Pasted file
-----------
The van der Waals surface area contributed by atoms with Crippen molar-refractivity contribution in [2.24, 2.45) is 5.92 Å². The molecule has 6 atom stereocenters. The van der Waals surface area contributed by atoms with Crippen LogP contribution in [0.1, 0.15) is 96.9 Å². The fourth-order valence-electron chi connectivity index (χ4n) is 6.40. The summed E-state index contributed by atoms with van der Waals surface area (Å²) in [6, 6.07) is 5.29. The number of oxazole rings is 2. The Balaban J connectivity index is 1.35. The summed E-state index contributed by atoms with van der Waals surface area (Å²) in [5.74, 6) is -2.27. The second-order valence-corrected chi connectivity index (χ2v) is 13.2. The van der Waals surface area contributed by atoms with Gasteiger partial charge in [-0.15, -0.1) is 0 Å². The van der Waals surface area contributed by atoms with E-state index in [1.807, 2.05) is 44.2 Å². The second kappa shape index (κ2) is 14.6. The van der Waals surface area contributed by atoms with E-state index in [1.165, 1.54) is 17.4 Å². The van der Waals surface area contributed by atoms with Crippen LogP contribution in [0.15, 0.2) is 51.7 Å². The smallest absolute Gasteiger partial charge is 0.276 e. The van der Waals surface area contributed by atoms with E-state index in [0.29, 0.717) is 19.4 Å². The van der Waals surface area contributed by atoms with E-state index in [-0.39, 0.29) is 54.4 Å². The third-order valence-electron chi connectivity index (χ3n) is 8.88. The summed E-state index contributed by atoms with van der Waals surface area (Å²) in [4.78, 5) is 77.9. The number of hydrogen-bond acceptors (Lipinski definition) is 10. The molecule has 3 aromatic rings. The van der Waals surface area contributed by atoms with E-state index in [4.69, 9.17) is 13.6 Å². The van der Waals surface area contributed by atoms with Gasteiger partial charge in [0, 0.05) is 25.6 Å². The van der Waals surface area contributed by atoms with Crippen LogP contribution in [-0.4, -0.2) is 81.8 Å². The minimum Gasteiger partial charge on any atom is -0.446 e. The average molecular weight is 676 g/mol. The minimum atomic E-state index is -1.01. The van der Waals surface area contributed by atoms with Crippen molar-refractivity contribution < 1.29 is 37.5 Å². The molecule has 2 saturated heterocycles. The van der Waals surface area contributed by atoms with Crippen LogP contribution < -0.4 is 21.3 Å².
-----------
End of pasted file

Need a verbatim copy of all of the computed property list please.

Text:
The van der Waals surface area contributed by atoms with Crippen molar-refractivity contribution in [2.24, 2.45) is 5.92 Å². The molecule has 6 atom stereocenters. The van der Waals surface area contributed by atoms with Crippen LogP contribution in [0.1, 0.15) is 96.9 Å². The fourth-order valence-electron chi connectivity index (χ4n) is 6.40. The summed E-state index contributed by atoms with van der Waals surface area (Å²) in [6, 6.07) is 5.29. The number of oxazole rings is 2. The Balaban J connectivity index is 1.35. The summed E-state index contributed by atoms with van der Waals surface area (Å²) in [5.74, 6) is -2.27. The second-order valence-corrected chi connectivity index (χ2v) is 13.2. The van der Waals surface area contributed by atoms with Gasteiger partial charge in [-0.15, -0.1) is 0 Å². The van der Waals surface area contributed by atoms with E-state index in [1.807, 2.05) is 44.2 Å². The second kappa shape index (κ2) is 14.6. The van der Waals surface area contributed by atoms with E-state index in [1.165, 1.54) is 17.4 Å². The van der Waals surface area contributed by atoms with Crippen LogP contribution in [0.15, 0.2) is 51.7 Å². The smallest absolute Gasteiger partial charge is 0.276 e. The van der Waals surface area contributed by atoms with E-state index in [0.29, 0.717) is 19.4 Å². The van der Waals surface area contributed by atoms with E-state index in [-0.39, 0.29) is 54.4 Å². The third-order valence-electron chi connectivity index (χ3n) is 8.88. The summed E-state index contributed by atoms with van der Waals surface area (Å²) in [4.78, 5) is 77.9. The number of hydrogen-bond acceptors (Lipinski definition) is 10. The molecule has 3 aromatic rings. The van der Waals surface area contributed by atoms with E-state index in [4.69, 9.17) is 13.6 Å². The van der Waals surface area contributed by atoms with Gasteiger partial charge in [0, 0.05) is 25.6 Å². The van der Waals surface area contributed by atoms with Crippen LogP contribution in [-0.4, -0.2) is 81.8 Å². The minimum Gasteiger partial charge on any atom is -0.446 e. The average molecular weight is 676 g/mol. The minimum atomic E-state index is -1.01. The van der Waals surface area contributed by atoms with Crippen molar-refractivity contribution < 1.29 is 37.5 Å². The molecule has 2 saturated heterocycles. The van der Waals surface area contributed by atoms with Crippen LogP contribution < -0.4 is 21.3 Å².